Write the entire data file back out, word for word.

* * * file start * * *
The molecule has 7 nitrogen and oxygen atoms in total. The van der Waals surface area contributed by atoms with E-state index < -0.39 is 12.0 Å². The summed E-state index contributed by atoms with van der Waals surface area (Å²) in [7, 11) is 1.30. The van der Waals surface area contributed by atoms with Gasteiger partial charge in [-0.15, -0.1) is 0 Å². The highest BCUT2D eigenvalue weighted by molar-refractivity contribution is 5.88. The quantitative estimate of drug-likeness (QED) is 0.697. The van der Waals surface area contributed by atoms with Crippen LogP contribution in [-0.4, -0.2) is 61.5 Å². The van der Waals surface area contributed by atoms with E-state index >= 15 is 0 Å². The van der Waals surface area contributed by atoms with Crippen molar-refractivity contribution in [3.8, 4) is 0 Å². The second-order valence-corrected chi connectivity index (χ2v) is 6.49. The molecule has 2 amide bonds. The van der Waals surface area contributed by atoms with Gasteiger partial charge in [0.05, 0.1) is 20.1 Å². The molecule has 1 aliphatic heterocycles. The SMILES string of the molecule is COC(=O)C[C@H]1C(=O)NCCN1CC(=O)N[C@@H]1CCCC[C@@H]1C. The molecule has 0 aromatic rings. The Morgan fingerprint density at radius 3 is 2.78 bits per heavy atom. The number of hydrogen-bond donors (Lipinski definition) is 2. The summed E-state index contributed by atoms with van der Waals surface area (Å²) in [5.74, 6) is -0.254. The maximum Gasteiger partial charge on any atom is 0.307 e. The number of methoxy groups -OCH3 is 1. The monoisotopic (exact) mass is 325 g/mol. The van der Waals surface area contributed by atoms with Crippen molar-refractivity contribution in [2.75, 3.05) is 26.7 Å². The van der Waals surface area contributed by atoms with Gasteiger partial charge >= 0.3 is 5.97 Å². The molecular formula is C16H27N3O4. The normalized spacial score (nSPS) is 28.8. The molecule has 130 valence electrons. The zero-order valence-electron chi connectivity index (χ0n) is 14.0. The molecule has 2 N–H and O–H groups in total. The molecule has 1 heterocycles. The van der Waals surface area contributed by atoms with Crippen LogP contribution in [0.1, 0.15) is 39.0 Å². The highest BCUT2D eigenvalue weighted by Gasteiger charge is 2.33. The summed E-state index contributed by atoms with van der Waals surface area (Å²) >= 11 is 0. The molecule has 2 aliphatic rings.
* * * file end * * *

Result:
The molecule has 7 nitrogen and oxygen atoms in total. The van der Waals surface area contributed by atoms with E-state index < -0.39 is 12.0 Å². The summed E-state index contributed by atoms with van der Waals surface area (Å²) in [7, 11) is 1.30. The van der Waals surface area contributed by atoms with Gasteiger partial charge in [-0.15, -0.1) is 0 Å². The highest BCUT2D eigenvalue weighted by molar-refractivity contribution is 5.88. The quantitative estimate of drug-likeness (QED) is 0.697. The van der Waals surface area contributed by atoms with Crippen LogP contribution in [-0.4, -0.2) is 61.5 Å². The van der Waals surface area contributed by atoms with E-state index >= 15 is 0 Å². The van der Waals surface area contributed by atoms with Crippen molar-refractivity contribution in [3.8, 4) is 0 Å². The second-order valence-corrected chi connectivity index (χ2v) is 6.49. The molecule has 2 amide bonds. The van der Waals surface area contributed by atoms with Gasteiger partial charge in [0.05, 0.1) is 20.1 Å². The molecule has 1 aliphatic heterocycles. The SMILES string of the molecule is COC(=O)C[C@H]1C(=O)NCCN1CC(=O)N[C@@H]1CCCC[C@@H]1C. The molecule has 0 aromatic rings. The Morgan fingerprint density at radius 3 is 2.78 bits per heavy atom. The number of hydrogen-bond donors (Lipinski definition) is 2. The summed E-state index contributed by atoms with van der Waals surface area (Å²) in [5.74, 6) is -0.254. The maximum Gasteiger partial charge on any atom is 0.307 e. The number of methoxy groups -OCH3 is 1. The monoisotopic (exact) mass is 325 g/mol. The van der Waals surface area contributed by atoms with Crippen molar-refractivity contribution in [2.75, 3.05) is 26.7 Å². The van der Waals surface area contributed by atoms with Gasteiger partial charge >= 0.3 is 5.97 Å². The molecular formula is C16H27N3O4. The normalized spacial score (nSPS) is 28.8. The molecule has 130 valence electrons. The zero-order valence-electron chi connectivity index (χ0n) is 14.0. The molecule has 2 N–H and O–H groups in total. The molecule has 1 heterocycles. The van der Waals surface area contributed by atoms with Crippen LogP contribution in [0.1, 0.15) is 39.0 Å². The highest BCUT2D eigenvalue weighted by Gasteiger charge is 2.33. The summed E-state index contributed by atoms with van der Waals surface area (Å²) >= 11 is 0. The molecule has 2 aliphatic rings.